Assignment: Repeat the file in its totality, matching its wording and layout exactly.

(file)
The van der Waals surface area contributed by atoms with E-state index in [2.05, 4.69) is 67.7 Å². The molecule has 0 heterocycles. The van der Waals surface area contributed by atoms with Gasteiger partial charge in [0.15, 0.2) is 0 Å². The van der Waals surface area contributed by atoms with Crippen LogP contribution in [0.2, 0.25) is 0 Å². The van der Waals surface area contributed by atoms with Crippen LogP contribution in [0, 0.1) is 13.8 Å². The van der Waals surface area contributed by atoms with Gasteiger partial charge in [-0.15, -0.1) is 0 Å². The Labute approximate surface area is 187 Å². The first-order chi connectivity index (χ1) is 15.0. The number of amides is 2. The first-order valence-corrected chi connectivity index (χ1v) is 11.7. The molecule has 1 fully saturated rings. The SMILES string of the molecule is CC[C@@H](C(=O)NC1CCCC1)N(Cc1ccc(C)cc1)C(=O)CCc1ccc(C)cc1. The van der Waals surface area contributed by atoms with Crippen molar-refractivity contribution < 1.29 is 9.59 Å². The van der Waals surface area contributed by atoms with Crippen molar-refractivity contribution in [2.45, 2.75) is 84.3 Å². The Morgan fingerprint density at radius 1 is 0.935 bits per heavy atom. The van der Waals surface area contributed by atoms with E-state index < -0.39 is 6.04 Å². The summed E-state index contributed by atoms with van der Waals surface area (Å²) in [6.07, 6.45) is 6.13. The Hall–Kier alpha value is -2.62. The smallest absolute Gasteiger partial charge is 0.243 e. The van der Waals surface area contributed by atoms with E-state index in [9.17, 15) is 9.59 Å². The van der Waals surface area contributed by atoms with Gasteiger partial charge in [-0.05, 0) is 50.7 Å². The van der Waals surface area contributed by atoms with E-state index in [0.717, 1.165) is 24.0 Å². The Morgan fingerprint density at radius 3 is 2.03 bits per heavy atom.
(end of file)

The van der Waals surface area contributed by atoms with E-state index in [2.05, 4.69) is 67.7 Å². The molecule has 0 heterocycles. The van der Waals surface area contributed by atoms with Gasteiger partial charge in [0.15, 0.2) is 0 Å². The van der Waals surface area contributed by atoms with Crippen LogP contribution in [0.2, 0.25) is 0 Å². The van der Waals surface area contributed by atoms with Crippen LogP contribution in [0, 0.1) is 13.8 Å². The van der Waals surface area contributed by atoms with Gasteiger partial charge in [-0.15, -0.1) is 0 Å². The Labute approximate surface area is 187 Å². The first-order chi connectivity index (χ1) is 15.0. The number of amides is 2. The first-order valence-corrected chi connectivity index (χ1v) is 11.7. The molecule has 1 fully saturated rings. The SMILES string of the molecule is CC[C@@H](C(=O)NC1CCCC1)N(Cc1ccc(C)cc1)C(=O)CCc1ccc(C)cc1. The van der Waals surface area contributed by atoms with Crippen molar-refractivity contribution < 1.29 is 9.59 Å². The van der Waals surface area contributed by atoms with Crippen molar-refractivity contribution in [2.45, 2.75) is 84.3 Å². The Morgan fingerprint density at radius 1 is 0.935 bits per heavy atom. The van der Waals surface area contributed by atoms with E-state index < -0.39 is 6.04 Å². The summed E-state index contributed by atoms with van der Waals surface area (Å²) in [6.07, 6.45) is 6.13. The Hall–Kier alpha value is -2.62. The smallest absolute Gasteiger partial charge is 0.243 e. The van der Waals surface area contributed by atoms with E-state index in [9.17, 15) is 9.59 Å². The van der Waals surface area contributed by atoms with Gasteiger partial charge in [-0.05, 0) is 50.7 Å². The van der Waals surface area contributed by atoms with E-state index in [0.717, 1.165) is 24.0 Å². The Morgan fingerprint density at radius 3 is 2.03 bits per heavy atom.